Mitochondria possess a highly dynamic morphology which can change to meet metabolic demands. Altered mitochondria morphology has been reported in a number of heart conditions where it may be linked to metabolic deficit of cardiac myocytes.
We have previously shown that phosphodiestarease 2 (PDE2), a cGMP activated enzyme that degrades both cAMP and cGMP, plays a key role in regulating cAMP signalling in the heart and is involved in the control of cardiac hypertrophy. We recently found that PDE2 localises to mitochondria. To investigate whether PDE2 plays a role in the regulation of mitochondrial dynamics, we used Mouse Embryonic Fibroblasts (MEF) from PDE2−/− embryos as a model system.
We found that homozygous PDE2−/− MEFs show longer, tubular mitochondria, whereas in wt MEFs cells mitochondria appear more fragmented, with PDE2+/− MEFs showing a mixed population. Quantitative analysis confirmed a significant difference in mitochondrial length in the three cell types. In line with these findings, PDE2 overexpression in PDE2−/− MEFs led to an increase in mitochondria fragmentation, whereas the expression in wt cells of a catalytically inactive mutant of PDE2 gave mitochondria with a more elongated morphology. Moreover, preliminary results on rat neonatal cardiac myocytes show that control cells have rounded clustered mitochondria whereas PDE2 knock down using siRNA results in more elongated mitochondria.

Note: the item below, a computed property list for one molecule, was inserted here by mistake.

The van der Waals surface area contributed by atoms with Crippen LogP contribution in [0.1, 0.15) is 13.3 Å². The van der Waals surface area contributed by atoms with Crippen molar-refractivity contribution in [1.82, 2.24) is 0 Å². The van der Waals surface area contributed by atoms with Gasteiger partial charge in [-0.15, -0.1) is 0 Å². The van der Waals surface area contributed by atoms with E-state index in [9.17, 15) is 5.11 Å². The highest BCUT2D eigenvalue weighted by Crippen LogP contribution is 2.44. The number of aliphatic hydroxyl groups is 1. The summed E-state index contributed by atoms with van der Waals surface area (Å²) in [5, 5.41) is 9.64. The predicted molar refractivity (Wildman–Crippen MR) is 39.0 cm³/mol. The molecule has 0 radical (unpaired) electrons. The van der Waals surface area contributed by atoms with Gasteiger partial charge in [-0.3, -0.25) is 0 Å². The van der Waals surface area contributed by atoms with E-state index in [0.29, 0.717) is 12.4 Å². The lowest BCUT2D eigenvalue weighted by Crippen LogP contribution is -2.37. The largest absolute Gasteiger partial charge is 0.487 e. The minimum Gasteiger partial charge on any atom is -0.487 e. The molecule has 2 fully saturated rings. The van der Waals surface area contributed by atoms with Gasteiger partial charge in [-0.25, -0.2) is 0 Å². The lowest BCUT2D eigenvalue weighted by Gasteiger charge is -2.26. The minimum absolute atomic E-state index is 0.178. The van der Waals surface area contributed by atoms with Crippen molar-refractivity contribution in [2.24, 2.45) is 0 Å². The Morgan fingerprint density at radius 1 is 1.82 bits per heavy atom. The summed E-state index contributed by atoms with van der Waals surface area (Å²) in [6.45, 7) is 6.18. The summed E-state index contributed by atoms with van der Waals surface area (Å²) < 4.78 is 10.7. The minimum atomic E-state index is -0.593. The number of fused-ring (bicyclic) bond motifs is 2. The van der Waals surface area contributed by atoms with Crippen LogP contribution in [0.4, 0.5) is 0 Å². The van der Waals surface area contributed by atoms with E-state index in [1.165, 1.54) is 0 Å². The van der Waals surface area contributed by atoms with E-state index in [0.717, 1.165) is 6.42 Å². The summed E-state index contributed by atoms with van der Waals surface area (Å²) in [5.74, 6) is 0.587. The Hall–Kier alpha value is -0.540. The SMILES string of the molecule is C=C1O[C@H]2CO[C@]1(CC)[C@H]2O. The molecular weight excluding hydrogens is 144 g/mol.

These results indicate that PDE2 may represent a key component of a cAMP signalling pathway localised at mitochondria and involved in regulation of mitochondria morphology and may have a role in regulating cardiac metabolism and energetics.
- CARDIAC PROCEDURES AND THERAPY
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